Principles for a better Web
More than one billion people are online, with three times that amount connected via mobile devices, just one indication of how integrated digital technologies are with lives and livelihoods around the globe. While governments have for the most part encouraged these developments, they are increasingly aware of technology’s capacity to disrupt existing power structures and accordingly ambivalent. As governments seek to control information and online activities, private actors – information and communication technology (ICT) firms in particular – are increasingly called upon to assist in those efforts.
Many of us mistakenly assume that Internet governance doesn’t touch us, and maybe it doesn’t – what expression is allowed on the Net and whether your personal information is shared with law enforcement is often governed less by law and more by practice. As Jonathan Zittrain and John Palfrey have long argued, companies providing technology services are important Internet points of control and are under great pressure to comply with local laws and practices, which can be at odds with international standards, corporate values, and social norms.
Facets of these corporate dilemmas have been explored by the OpenNet Initiative, the Citizen Lab, Chilling Effects, and other keen observers like Rebecca Mackinnon, but we are just beginning to understand the scope of this rapidly evolving problem. Most of us remain more familiar with a few infamous incidents in certain countries than with the real challenges arising with less fanfare across the world. The emergent nature of global technologies, business models, and government responses makes these complex problems particularly difficult for law to address effectively , at least in the near term. These networked, distributed issues require a dynamic approach, capable of evolving and scaling alongside the problem, and ideally ahead of it.
Launching this week, the Global Network Initiative is a multi-stakeholder effort – grounded in a set of guiding principles, supported by implementation guidelines, and a governance, accountability and learning framework – that establishes a robust, responsive platform for participating companies, NGOs, investors, academics, and others to work together to protect and advance the rights to free expression and privacy in the ICT sector worldwide. The launch represents the empowerment of a coalition that can support companies as they resist governments that seek to enlist them in acts of censorship and surveillance in violation of international standards.
This ground-breaking approach was developed with Google, Microsoft, Yahoo!, Human Rights Watch, Committee to Protect Journalists, Research Center for Information Law at University of St. Gallen, Switzerland FIR, School of Information at University of California-Berkeley, Calvert, F&C Investments and other organizations – hopefully, with many others introducing still greater diversity to come. Our varied views and experiences can be challenging, they push – and allow – us to consider the problem and approaches to it across multiple dimensions, ultimately helping us to balance aspiration and reality (or near term progress with long-term success) in a way that no one sector would likely achieve.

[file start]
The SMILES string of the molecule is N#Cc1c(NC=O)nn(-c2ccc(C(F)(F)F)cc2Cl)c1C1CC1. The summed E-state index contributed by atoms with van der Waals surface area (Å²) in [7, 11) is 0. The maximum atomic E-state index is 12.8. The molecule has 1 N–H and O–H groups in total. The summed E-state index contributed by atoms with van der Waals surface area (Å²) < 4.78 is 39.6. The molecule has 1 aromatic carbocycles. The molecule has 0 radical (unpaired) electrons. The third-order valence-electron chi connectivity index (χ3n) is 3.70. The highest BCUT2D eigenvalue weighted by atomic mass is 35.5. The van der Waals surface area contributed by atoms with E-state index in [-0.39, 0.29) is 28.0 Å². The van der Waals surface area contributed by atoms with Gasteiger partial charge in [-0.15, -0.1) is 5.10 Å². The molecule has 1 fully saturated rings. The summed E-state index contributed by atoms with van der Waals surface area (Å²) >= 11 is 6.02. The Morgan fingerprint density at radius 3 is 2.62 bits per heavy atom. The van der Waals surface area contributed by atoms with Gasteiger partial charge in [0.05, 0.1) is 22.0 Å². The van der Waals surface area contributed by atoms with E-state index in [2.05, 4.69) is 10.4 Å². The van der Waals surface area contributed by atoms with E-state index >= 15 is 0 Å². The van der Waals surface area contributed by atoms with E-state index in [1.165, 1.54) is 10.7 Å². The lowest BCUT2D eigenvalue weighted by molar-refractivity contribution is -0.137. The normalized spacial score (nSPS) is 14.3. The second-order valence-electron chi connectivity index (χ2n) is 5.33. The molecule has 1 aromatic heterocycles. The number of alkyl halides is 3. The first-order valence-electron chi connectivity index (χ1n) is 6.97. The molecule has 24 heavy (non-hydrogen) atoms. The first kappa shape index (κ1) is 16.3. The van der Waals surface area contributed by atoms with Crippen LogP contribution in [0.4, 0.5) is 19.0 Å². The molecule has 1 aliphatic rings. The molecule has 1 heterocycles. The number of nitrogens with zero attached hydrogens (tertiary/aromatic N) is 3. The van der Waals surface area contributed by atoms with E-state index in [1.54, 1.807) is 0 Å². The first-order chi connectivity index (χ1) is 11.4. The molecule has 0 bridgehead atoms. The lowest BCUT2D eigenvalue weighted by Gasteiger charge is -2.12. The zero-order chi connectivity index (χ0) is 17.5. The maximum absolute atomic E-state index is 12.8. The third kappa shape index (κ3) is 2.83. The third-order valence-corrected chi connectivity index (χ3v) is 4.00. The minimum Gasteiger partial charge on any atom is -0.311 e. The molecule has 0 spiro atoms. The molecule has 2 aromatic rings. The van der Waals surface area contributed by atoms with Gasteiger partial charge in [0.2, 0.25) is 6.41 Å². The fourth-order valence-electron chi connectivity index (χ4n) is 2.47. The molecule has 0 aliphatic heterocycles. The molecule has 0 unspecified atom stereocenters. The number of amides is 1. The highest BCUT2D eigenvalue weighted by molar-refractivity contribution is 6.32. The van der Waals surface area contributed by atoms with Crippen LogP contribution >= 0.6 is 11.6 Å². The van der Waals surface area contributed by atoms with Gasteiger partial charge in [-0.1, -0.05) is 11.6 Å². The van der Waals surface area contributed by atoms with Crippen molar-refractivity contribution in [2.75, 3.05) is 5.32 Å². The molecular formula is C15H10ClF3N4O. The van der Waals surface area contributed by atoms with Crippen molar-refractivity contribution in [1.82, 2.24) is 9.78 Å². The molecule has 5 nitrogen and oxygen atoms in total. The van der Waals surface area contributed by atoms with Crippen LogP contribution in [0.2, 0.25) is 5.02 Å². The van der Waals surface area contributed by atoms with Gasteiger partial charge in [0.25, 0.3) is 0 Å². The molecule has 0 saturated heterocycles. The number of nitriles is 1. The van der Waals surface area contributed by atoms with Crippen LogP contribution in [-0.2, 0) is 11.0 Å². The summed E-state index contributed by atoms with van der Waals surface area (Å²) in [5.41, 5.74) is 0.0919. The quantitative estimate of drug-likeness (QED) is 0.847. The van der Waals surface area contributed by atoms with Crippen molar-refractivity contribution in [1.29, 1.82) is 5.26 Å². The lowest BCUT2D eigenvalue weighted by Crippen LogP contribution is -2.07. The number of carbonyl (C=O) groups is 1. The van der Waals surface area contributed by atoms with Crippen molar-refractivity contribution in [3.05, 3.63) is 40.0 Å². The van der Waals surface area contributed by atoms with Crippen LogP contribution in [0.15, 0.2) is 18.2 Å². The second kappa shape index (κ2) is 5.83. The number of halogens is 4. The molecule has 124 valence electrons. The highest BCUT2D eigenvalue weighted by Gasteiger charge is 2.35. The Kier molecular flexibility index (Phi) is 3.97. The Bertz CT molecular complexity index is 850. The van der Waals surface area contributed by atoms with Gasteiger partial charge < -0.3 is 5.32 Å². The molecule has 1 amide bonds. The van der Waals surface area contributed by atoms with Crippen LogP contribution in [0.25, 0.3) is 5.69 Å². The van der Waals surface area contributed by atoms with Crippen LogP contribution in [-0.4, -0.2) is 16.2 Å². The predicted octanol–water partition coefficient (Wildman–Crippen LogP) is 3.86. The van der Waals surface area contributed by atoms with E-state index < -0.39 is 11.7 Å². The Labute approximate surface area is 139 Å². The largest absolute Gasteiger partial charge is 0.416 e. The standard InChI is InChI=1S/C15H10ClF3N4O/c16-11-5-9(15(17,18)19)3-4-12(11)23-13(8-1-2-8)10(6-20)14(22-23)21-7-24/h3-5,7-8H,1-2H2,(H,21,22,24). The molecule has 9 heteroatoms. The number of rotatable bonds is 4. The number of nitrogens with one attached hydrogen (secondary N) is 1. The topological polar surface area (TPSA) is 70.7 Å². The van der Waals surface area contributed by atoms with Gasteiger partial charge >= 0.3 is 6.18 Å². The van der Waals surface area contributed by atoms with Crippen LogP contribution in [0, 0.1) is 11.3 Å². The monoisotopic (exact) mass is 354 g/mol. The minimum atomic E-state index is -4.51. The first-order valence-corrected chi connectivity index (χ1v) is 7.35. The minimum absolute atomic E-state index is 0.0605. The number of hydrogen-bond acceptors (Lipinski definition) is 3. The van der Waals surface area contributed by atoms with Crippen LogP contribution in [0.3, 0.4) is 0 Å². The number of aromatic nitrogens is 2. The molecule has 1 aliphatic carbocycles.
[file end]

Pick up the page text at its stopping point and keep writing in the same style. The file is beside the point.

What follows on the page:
The actions of (and expectations for) companies will evolve over time. Early commitments center on responsible decision-making, specifically developing the capacity to anticipate and address concerns relating to privacy and expression. Among other steps, companies will form cross-functional leadership teams and train employees; conduct human rights impact assessments before entering new geographical or service markets, developing associated strategies to mitigate those risks; and encourage participation in GNI by relevant partners.
Company relations with law enforcement can be complex, due to obligations to support both legitimate law enforcement aims and commitments to protect user rights (which is also clearly a business interest). Under GNI guidelines, companies will request written documentation explaining the legal basis for government restrictions; will seek to minimize the impact of any such restrictions; and will challenge governments when faced with requests that appear inconsistent with domestic law or international human rights standards.
These activities will be verified through an accountability and learning framework, in which outside monitors will explore what is working and what is not, ensuring that companies are making progress on their commitments, and developing remediation where they are not. Companies’ public reporting will foster greater transparency with users and the wider public.
Beyond these internal commitments (which companies are already introducing), we are optimistic about the Initiative’s capacity for collective action that can have a transformative effect on government behavior and lasting impact.
As a university research center, the Berkman Center will focus on building the GNI’s underlying foundation – its capacity for learning and research and information sharing – developing strategies to identify, understand, and address the threats to and opportunities for privacy and free expression.
We are in the early stages of a long road but are fortunate to have recognized that these are network issues: they emerge from and are characterized by the distributed nature of ICTs. Effective solutions should be built upon the same platform, with efforts that are independent yet coordinated; responses that are tried, evaluated and refined over time; and lessons that are shared and adapted; and all the while, striving for transparency. The Global Network Initiative connects our contention that the digital world not only gives rise to new challenges, but also allows the formation of new institutions that respond effectively to them.